What is a QXL chainring?
The new QXL is a Q-Ring with increased ovalization. They have a similar shape to standard Q-Rings, ensuring exceptional drivetrain stability.
How do QXL rings fit in our current collection?
QXL rings do not replace standard Q-Rings, rather complement them. Similar to how different rim heights coexist amongst wheelsets, each being optimized for different situations, the Q and QXL rings coexist, optimized for different rider profiles.
QXL chainrings will ensure further growth of the non-circular chainring market, which ROTOR expects will dominate cycling sooner rather than later.
Why did we design QXL rings?
Despite the fact that Q-Rings have won a startling amount of cycling’s major titles (Olympic Golds, Tour de France, Vuelta España, World championships in Road, TT, Cyclocross, Marathon MTB, Duathlon, Triathlon and much, much more) a product line that doesn’t develop appears to remain stagnant. Q-Rings have been incrementally improved with each individual production batch throughout the 6 years they have been on the market, but no major redesign warranting large scale “new version” communication has been made. ROTOR aims to be dynamic in its Q product collection.
ROTOR believes that standard Q-Rings offer an optimal adaptation-stability-biomechanical balance for most cyclists, however we are aware of scientific research and feedback from pro riders that shows that greater ovality can be desirable and useful for certain athletes. Not all riders have the same muscle build, riding form, or pedaling style. This is an opportunity we needed to design a new product to properly exploit. QXL rings are designed more for a type of rider than a specific cycling discipline.
When we applied our biomechanical and engineering knowledge to an increased ovality, we found that the feedback was positive from many professional riders previously skeptical or lukewarm towards Q-Rings. These athletes predominantly reported an improved cycling experience, particularly when pedaling out of the saddle and accelerating. We have seen that QXL chainrings are most noticeable when riding in conditions of high power delivery and consistent maximum (peak) effort, like time trials, sprints, breakaways, riding styles that involve frequent out of the saddle riding, etc.
QXL rings are preferential for riders with dominant fast-twitch muscle (fast deactivation dynamics) build looking for more ovality to achieve their potential. These are typically “powerful” riders with larger muscle mass-producing a higher peak and average power output. For example, sprinters tend to have predominantly fast twitch muscle build. This makes an increased degree of ovality optimal because these riders benefit from the decreased negative work the grater ovality offers. QXL rings noticeably improve out of the saddle riding (sprint or climb), helping most during moments of maximum effort when the "dead spots" become far more critical.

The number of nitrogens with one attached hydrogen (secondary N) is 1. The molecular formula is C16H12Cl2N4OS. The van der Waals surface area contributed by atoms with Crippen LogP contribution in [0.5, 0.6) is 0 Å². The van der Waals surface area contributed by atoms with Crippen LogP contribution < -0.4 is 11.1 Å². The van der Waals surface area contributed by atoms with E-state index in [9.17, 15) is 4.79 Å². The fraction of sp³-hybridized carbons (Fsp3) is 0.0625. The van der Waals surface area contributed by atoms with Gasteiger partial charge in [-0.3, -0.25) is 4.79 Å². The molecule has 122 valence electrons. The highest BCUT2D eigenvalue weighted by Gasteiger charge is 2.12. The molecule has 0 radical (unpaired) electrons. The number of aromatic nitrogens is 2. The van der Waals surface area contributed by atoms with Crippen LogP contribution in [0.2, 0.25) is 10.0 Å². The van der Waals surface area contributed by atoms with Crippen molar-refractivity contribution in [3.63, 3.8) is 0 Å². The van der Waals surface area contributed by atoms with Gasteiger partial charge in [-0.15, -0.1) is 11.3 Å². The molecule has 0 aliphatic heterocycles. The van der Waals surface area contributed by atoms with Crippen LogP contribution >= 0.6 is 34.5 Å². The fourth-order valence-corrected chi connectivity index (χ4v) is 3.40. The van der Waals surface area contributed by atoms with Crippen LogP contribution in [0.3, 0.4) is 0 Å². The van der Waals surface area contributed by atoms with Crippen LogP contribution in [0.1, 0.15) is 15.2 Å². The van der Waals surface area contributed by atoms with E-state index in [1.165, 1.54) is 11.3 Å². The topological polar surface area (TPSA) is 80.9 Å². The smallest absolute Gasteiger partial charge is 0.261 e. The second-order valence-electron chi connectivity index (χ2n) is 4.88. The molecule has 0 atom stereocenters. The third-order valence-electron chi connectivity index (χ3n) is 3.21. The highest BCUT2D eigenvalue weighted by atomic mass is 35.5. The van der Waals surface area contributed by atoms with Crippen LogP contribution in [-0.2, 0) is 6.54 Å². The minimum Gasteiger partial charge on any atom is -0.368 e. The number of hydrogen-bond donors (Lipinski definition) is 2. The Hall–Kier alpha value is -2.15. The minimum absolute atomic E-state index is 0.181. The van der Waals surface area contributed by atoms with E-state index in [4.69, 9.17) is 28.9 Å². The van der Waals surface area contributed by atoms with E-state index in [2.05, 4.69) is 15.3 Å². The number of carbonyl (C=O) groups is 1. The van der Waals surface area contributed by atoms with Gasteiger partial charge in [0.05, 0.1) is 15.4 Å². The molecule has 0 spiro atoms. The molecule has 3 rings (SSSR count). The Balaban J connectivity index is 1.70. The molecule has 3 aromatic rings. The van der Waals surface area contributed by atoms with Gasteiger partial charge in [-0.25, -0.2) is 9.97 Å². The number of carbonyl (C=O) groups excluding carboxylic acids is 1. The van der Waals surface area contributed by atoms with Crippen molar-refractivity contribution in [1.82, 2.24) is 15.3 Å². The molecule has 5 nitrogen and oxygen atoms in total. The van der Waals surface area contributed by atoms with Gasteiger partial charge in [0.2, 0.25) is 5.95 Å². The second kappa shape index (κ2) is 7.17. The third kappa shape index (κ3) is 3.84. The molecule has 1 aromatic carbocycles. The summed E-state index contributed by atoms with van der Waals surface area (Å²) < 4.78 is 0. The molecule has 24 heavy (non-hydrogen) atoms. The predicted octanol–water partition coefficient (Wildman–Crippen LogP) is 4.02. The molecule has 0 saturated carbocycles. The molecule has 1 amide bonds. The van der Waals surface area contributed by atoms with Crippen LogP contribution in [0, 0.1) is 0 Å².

Standard Q-Rings are preferential for riders with dominant slow-twitch muscle (slow deactivation dynamics) build looking for increased smoothness to achieve their potential. These are typically riders with lower peak and average power output. For example, endurance cyclists tend to have predominately slow-twitch muscle fibers with slower deactivation dynamics. This makes a smaller degree of ovality preferable by keeping muscle activation optimized. Standard Q-Rings noticeably improve seated “cruising” riding, over long distances where pedaling smoothness is critical for efficiency.
Popular discussion amongst scientists indicates that increased ovality can offer benefits. Optimal chainring ovality for an individual cyclist appears to vary depending on slow versus fast twitch muscle fiber type and activation-deactivation dynamics. We tested our current Q-Rings according to more extreme values of activation and deactivation, which showed that the optimal ovality varied according to muscle type and activation/deactivation speeds.
With the use of oval chainrings, crank velocity slows in the downstroke, maximizing the time spent in the power phase. Greater ovality can allow for full muscle activation and greater positive work and therefore more power produced. Through the dead spots, crank velocity speeds back up, which can allow muscles to deactivate faster, meaning less negative work is produced.
So, a balance must be struck between maximizing the time in the power phase (downstroke) and minimizing the negative work that results while the muscles are deactivating, meaning different athletes may benefit from varying ovality – or at the very least, will feel more comfortable with one vs the other.
We will keep you all updated as more research results become available.